The saints in heaven as spectators of providence: Edwards and the tradition

Gerald McDermott


What goes on in the intermediate state between death and the final judgment is one of the mysteries of Scripture.  Catholics have traditionally been willing to say far more than have Protestants.  John Calvin, for example, was notoriously circumspect.  “It is neither lawful nor expedient to inquire too curiously concerning our soul’s intermediate state,” Calvin warns in the Institutes. These are “unknown matters” and beyond what “God permits us to know.”[1]  Scripture, he tells us, goes no further than to say that “Christ is present with [the saints] and receives them into paradise” to give them “consolation” after their suffering and labor on earth. “What teacher or master,” Calvin asked, [would be so presumptuous as to] “reveal to us that which God has concealed?”[2]  The answer to his question is Jonathan Edwards.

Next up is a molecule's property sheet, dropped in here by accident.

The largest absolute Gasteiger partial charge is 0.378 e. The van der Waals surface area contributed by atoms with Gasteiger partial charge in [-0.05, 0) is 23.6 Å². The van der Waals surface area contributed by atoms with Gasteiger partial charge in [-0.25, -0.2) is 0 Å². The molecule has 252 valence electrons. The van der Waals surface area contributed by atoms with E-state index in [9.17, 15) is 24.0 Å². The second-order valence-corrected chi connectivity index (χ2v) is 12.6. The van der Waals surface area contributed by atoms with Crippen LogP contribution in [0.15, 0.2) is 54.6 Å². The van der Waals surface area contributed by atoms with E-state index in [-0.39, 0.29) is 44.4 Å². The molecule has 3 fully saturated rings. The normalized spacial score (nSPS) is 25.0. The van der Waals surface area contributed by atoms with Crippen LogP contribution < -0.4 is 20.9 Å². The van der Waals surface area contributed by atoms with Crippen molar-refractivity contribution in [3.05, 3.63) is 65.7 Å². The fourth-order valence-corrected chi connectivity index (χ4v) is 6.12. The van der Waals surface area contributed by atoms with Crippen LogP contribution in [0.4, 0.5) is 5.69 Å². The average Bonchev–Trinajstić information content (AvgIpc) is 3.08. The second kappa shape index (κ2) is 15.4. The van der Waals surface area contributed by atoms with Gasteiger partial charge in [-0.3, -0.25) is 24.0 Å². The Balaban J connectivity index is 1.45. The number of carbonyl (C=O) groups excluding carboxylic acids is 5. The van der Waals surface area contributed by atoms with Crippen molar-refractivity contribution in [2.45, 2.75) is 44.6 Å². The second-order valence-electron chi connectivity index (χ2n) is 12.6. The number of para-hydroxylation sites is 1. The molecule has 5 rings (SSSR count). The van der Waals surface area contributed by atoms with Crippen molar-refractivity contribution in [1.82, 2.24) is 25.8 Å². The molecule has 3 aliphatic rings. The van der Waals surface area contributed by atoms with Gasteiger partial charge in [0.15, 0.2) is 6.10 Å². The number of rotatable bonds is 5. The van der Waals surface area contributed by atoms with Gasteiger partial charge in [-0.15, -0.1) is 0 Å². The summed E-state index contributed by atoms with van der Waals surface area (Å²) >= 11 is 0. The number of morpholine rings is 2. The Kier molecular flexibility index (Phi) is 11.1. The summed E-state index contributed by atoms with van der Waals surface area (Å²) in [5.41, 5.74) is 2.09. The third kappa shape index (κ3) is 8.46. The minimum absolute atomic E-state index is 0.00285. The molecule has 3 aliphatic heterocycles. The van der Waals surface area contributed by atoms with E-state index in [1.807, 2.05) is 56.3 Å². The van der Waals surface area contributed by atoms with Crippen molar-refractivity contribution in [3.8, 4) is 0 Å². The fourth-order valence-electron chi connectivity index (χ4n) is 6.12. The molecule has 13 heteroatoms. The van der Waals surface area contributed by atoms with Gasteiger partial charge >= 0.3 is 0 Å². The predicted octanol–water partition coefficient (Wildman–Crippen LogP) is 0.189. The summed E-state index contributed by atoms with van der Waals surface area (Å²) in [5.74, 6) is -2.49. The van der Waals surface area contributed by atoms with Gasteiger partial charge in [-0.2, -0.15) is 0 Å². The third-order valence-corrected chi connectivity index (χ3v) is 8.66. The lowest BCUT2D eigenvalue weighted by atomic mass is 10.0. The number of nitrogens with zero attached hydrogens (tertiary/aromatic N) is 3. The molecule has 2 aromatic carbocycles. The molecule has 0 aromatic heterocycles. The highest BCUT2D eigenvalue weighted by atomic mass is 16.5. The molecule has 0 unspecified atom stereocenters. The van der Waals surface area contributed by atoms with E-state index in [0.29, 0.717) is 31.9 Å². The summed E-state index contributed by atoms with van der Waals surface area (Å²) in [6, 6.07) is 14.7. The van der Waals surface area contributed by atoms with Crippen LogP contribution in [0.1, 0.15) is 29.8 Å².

[1] John Calvin, Institutes of the Christian Religion, ed. John T. McNeill (Philadelphia: Westminster, 1960), 997.

[2] Ibid.


Early Modern History

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